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Luciano Galasso on Canada and NASA

As I was catching up on my daily news I came across an article about the first moon landing. As the 40 year anniversary of that first lunar landing has just passed it has recently been receiving a lot of attention. I won’t lie to you, I haven’t really paid a lot of attention to the articles. It’s not that I don’t think its a big deal or anything, but I’ve been learning about the landing since I started school as a small child. Then I read this article about Canada’s involvement, something that they didn’t teach me in school surprisingly. I think it’s safe to say without the Canadians mentioned in the article, the USA would not have had their famous lunar landing. That being said, it’s also great to read about positive stories in the news media. Stories like these make me proud to be Canadian.  Anyways, enough on my end, here’s the story:

Dakshana Bascaramurty

Last updated on Tuesday, Jul. 21, 2009 03:11AM EDT

Forty years ago, 17-year-old Ross Maynard tuned the TV in his Houston home to the event of the century: astronauts Neil Armstrong and Buzz Aldrin bouncing across the moon’s cratered surface.

His father, Owen, stumbled into the living room during this landmark broadcast in a blue bathrobe, still groggy from his slumber.

The elder Mr. Maynard briefly glanced at the flickering screen with disinterest, and then shuffled to the kitchen table for breakfast.

It’s not the reaction one would expect from one of the top managers of the Apollo space program – the man who designed the lunar module “Eagle” that astronaut Buzz Aldrin piloted.

But Sarnia, Ont., native Owen Maynard was never one to make a fuss about his career achievements. And in turn, his name and the names of many other Canadians who worked at NASA for the Apollo program have been reduced to footnotes at best in the history of the moon landing.

Space exploration historian Chris Gainor published a book about the Canadian contributions in 2001.

“Did they get as much recognition as they should have? I don’t think so,” he said. “And in a few years they’re all going to be gone.”

Because the space race was an element of the Cold War, putting a man on the moon was a triumph the U.S. wanted to claim exclusively for itself, said Robert Godwin, space curator at the Canadian Air and Space Museum.

Canadian astronaut Dave Williams

The astronaut describes what the Apollo 11 moon landing meant to him as a teen watching it on a black-and-white TV (The Canadian Press)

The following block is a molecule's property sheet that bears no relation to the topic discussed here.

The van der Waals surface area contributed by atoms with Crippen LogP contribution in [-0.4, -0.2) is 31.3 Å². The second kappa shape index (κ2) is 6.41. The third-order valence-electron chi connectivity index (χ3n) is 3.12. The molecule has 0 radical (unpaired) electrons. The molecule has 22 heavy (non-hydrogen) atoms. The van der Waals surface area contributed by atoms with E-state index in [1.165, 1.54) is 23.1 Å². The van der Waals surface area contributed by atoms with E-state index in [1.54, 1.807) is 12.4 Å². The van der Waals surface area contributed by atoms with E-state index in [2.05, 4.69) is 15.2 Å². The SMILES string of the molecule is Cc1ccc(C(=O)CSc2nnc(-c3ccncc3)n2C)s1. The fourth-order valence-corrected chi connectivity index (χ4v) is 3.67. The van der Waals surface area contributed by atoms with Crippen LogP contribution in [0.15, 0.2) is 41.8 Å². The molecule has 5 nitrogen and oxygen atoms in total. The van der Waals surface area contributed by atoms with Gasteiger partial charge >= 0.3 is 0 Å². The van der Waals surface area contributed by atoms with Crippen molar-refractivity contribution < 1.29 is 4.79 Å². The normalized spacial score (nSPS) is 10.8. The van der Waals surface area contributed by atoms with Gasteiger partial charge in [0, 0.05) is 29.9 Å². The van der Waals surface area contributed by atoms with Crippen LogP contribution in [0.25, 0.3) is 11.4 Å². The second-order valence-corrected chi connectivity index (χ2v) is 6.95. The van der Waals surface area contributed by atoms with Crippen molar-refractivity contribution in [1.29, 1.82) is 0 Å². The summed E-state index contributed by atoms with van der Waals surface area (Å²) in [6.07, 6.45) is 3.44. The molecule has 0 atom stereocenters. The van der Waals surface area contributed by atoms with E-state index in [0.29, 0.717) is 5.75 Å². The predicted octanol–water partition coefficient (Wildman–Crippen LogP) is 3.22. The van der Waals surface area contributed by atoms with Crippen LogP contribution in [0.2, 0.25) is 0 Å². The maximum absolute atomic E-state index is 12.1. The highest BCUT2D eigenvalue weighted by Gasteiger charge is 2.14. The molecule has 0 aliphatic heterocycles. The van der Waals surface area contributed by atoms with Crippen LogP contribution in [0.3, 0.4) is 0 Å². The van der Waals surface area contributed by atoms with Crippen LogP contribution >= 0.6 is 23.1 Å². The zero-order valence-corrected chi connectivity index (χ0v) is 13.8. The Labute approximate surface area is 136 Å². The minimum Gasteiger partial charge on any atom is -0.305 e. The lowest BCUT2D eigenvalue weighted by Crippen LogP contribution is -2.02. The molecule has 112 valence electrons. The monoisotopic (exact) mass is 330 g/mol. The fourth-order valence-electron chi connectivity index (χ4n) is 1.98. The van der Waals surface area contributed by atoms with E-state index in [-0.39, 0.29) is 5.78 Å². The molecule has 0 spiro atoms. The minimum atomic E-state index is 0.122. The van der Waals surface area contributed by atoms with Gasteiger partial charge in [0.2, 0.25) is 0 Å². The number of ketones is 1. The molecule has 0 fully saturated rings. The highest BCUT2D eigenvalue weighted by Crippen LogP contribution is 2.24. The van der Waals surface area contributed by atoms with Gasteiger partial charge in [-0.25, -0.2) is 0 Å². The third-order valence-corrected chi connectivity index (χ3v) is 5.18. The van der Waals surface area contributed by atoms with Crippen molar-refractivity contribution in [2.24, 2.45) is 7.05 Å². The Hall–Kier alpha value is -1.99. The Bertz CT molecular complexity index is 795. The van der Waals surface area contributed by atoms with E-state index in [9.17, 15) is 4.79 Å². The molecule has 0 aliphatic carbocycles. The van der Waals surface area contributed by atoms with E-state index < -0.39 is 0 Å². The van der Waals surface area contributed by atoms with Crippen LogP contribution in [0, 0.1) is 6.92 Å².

During the early days of the U.S. space program, a team of engineers north of the American border – including Mr. Maynard – were at work on the design and construction of the Avro Arrow, a sophisticated interceptor jet fighter. When the federal government axed the program in 1959, Robert Gilruth, a pioneer of the American space program who later became the director of the Manned Spacecraft Center, flew to Toronto the next day. By the day’s end, he had hired 25 men to join him in Virginia. Seven more from the Canadian company joined his team soon after.

After Mr. Maynard transplanted his family to Virginia (and later to Houston), there was little time to adjust. In 1961, President John F. Kennedy announced the goal to send a man to the moon by the end of the decade. The pressure was on.

Mr. Maynard, with a decade of jet engineering experience under his belt, was hired as chief of systems engineering.

“He was probably the first person to put pen to paper for NASA for what a lunar module should look like,” Mr. Godwin said.

The younger Mr. Maynard remembers his father and his fellow Canadians working 12- to 18-hour days, six days a week. On Sunday, they worked 10 hours.

“All those guys were totally consumed by this mission,” he said. And the work environment was stressful.

After a fire killed three astronauts in Apollo 1 in 1967, an exhausted Mr. Maynard told his supervisors he’d stay with NASA for two more lunar landing attempts.

“His body was telling him ‘This is gonna kill ya,’ ” his son said.

The elder Mr. Maynard died in 2000. He was awarded an honorary doctorate by the University of Toronto in 1996 but will receive national recognition for his work Monday when he is posthumously given the Canadian Air and Space Pioneer Award. It will have been 40 years since the moment when two men emerged from Mr. Maynard’s lunar module “Eagle” – a moment when he was most concerned about what he’d have for breakfast.

– Luciano Galasso